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Looking Back At The Falcon Family

Imagine what it was like to go to Christian Brothers in the ’90s. How about the ’70s? What about the 1880s? Have you ever wanted to sift through some old CB yearbooks? Well, now you can. The Christian Brothers community has a rich history, and a few CB alumni have dedicated countless hours to making […]

Imagine what it was like to go to Christian Brothers in the ’90s. How about the ’70s? What about the 1880s? Have you ever wanted to sift through some old CB yearbooks? Well, now you can. The Christian Brothers community has a rich history, and a few CB alumni have dedicated countless hours to making the past of our community accessible to everyone. But where can you find this fascinating memorabilia?

Jerry Kirrene ‘53 created cbarchives.com about ten years ago. This website is filled with all things Christian Brothers. From media articles about alumni to photos of Bishop Manogue’s drill team and of athletes from the 1920s, the website covers just about everything imaginable in CB’s history.

“I just try to pick up anything I can — just an article in the paper of some sort, I clip it out, and then if you look on cbarchives.com it’ll be there,” he says. “Right now I’m taking pictures of the new football field, and some people are taking pictures for me as it moves along, so you can see how it has changed on the website.”

Always looking for more to add more to his website, Jerry goes wherever he can to find new CB artifacts.

“I’ve gone up to Napa where they have a big archive. [My wife] Rosemary and I went up twice and spent about four days each copying all the pictures and things they had up there,” he recalls. “We really have probably a bigger archive than Napa, which is the headquarters for the San Francisco province.”

Preserving centuries of a community’s history is no easy task, so what prompted Mr. Kirrene to start cbarchives.com in the first place?

“I felt that the general public wasn’t aware of the great tradition of Christian Brothers in Sacramento,” he says. “People should be aware of it so that the students and faculty take a little more pride in the school based upon what its history is.”

Christian Brothers High School started in 1876 and has grown alongside Sacramento since its beginning. Our school is entering into its 144th year producing great students.

“We’ve been here almost as long as the city — you know the transcontinental railroad came in 1869,” he says. “Sacramento grew with Christian Brothers and Christian Brothers grew with Sacramento.”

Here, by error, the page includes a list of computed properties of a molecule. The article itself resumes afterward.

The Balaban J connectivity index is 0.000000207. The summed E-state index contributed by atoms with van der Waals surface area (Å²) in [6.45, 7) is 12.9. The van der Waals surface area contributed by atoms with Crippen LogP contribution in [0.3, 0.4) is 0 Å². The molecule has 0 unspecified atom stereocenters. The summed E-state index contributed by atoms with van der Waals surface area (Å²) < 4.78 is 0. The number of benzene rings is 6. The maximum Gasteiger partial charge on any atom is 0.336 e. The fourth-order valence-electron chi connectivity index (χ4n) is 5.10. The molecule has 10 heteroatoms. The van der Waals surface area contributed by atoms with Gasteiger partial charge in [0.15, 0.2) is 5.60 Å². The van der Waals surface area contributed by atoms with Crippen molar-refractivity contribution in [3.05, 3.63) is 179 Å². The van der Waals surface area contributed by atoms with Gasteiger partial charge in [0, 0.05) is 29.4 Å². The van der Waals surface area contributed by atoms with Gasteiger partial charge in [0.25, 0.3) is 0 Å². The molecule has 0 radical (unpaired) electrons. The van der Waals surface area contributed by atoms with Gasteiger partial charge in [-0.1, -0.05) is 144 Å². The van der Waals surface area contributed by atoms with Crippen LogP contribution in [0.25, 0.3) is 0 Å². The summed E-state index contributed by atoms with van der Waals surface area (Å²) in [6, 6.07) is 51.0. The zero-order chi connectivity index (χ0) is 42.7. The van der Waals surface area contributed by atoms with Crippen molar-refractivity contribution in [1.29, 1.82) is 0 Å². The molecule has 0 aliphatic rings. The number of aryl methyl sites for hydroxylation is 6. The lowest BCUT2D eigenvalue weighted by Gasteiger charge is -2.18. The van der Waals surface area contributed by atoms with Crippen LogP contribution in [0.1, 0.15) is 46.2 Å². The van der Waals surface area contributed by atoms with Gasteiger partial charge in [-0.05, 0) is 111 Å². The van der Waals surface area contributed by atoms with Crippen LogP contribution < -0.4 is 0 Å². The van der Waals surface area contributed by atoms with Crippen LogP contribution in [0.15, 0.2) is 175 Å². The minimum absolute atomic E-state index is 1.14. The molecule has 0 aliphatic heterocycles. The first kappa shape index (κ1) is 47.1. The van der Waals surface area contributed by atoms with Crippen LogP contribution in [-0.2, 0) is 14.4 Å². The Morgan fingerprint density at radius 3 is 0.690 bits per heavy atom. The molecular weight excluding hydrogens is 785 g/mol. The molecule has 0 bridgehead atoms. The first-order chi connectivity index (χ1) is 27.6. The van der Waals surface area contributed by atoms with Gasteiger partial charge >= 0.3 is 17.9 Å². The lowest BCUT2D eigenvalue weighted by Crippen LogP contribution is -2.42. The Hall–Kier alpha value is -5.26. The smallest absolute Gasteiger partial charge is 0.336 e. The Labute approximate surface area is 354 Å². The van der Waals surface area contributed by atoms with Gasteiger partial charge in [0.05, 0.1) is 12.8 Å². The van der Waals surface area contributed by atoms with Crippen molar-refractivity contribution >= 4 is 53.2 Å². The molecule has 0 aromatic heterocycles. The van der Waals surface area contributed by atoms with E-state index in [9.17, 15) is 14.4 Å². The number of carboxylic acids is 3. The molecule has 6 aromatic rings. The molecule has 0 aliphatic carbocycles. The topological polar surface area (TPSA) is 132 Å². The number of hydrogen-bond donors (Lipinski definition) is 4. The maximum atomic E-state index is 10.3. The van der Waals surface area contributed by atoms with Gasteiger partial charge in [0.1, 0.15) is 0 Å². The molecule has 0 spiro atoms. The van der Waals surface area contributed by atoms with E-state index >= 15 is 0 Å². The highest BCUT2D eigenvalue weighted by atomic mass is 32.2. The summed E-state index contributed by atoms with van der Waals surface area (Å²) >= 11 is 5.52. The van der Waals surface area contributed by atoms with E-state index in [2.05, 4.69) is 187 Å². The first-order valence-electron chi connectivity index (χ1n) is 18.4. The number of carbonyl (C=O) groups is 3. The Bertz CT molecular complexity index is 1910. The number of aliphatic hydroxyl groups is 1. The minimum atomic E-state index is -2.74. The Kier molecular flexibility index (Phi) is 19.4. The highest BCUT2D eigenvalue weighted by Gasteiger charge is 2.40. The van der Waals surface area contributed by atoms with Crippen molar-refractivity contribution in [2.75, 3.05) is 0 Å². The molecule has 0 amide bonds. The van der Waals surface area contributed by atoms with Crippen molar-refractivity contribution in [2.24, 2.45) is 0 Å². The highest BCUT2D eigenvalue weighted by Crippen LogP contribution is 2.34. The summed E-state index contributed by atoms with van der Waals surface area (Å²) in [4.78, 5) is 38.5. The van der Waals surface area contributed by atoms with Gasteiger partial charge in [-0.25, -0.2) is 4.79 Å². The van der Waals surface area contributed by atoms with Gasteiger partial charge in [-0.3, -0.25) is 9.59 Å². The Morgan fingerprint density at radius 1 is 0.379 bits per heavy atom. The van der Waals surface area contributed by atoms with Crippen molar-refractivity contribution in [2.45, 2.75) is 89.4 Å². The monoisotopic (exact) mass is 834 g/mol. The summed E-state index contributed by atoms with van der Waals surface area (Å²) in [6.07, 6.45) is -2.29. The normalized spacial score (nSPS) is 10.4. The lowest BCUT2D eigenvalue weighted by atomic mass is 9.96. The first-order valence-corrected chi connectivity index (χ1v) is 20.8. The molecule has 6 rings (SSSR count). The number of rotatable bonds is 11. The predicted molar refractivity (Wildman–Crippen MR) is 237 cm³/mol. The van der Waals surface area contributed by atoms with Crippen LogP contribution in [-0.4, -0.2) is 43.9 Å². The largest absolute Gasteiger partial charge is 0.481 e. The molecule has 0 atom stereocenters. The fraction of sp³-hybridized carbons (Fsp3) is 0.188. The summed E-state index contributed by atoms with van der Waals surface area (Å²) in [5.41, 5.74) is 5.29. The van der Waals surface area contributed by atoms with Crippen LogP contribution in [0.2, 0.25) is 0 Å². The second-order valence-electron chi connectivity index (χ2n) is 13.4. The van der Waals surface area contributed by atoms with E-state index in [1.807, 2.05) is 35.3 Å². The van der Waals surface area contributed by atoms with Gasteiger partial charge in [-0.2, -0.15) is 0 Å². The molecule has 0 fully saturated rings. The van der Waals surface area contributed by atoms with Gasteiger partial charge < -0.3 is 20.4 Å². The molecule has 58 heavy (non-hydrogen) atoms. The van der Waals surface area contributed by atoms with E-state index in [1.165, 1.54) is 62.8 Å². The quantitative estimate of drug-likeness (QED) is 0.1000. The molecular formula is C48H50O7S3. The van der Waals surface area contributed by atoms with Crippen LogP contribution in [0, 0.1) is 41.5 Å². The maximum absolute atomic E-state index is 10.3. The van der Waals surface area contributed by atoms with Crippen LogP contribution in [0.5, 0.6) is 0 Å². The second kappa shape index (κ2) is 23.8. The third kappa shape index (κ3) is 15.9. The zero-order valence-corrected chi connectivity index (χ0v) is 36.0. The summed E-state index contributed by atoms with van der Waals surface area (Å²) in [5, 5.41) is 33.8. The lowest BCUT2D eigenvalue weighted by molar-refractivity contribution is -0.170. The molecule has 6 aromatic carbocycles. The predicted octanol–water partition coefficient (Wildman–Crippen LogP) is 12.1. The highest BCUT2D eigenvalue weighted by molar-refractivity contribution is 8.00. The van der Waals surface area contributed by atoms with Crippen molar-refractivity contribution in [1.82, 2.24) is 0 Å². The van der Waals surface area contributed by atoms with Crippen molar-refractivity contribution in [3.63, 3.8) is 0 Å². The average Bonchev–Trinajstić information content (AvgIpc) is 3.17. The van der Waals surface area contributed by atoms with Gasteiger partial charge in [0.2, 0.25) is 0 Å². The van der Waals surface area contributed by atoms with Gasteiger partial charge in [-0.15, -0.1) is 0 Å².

Having developed a love for history early on in his life, the CB archives project gives Mr. Kirrene a way to pursue his passion.

“I’ve been a docent at a lot of places in Sacramento, and so I developed a liking for history. After that I though,t oh my god, here at CB we have all this history. So I asked the president if I could go ahead and start this, and he said fine, so I’ve been doing it for ten years.”

A week in the life for Jerry may not be what you think, though.

“I have to spend two or three days a week at least doing this thing,” he says. “The average person would say ‘you’re nuts,’ but for me it’s something I like to do, and I want Christian Brothers to be around.”

“I work on it at my house and then I take the files over to the school and file them,” the proud alum says. “There’s an archive room in Bertram Hall where we file things by year… we have about 2,500 files that either have one document in them or a whole yearbook in them.”

Mr. Kirrene is in the ongoing process of finding information and uploading it. Current CB students especially have a lot to offer him.

“I particularly like working on the senior class” he says. ”You [seniors] are a part of that tradition, and we want to remember you rather than just giving you a yearbook and having you fly away. I want to capture as many things as I can about you because you’re important to the school. You’re important to its history.”

The CB family mass and annual graduation ceremony give Mr. Kirrene perfect opportunities to gain insight on current seniors.

“I hadn’t been to a family mass until recently, and I found out that CB gives out a lot of awards,” he says. “I got the script from the presenter so that every student that got something could be recognized on the website. I can be with you all at your graduation too, to see you and get your documents,” he added with a chuckle.

So what should you expect when you visit the website?

“I’m kind of all over the place with the things I keep,” he admits. “Anything that has to do with Christian Brothers I put in there. If you go on the site you’ll see about eight major categories and then there’s subcategories to make it easier to find what you want.”

Throughout this entire process, the strength of CB’s community has stuck out to Mr. Kirrene.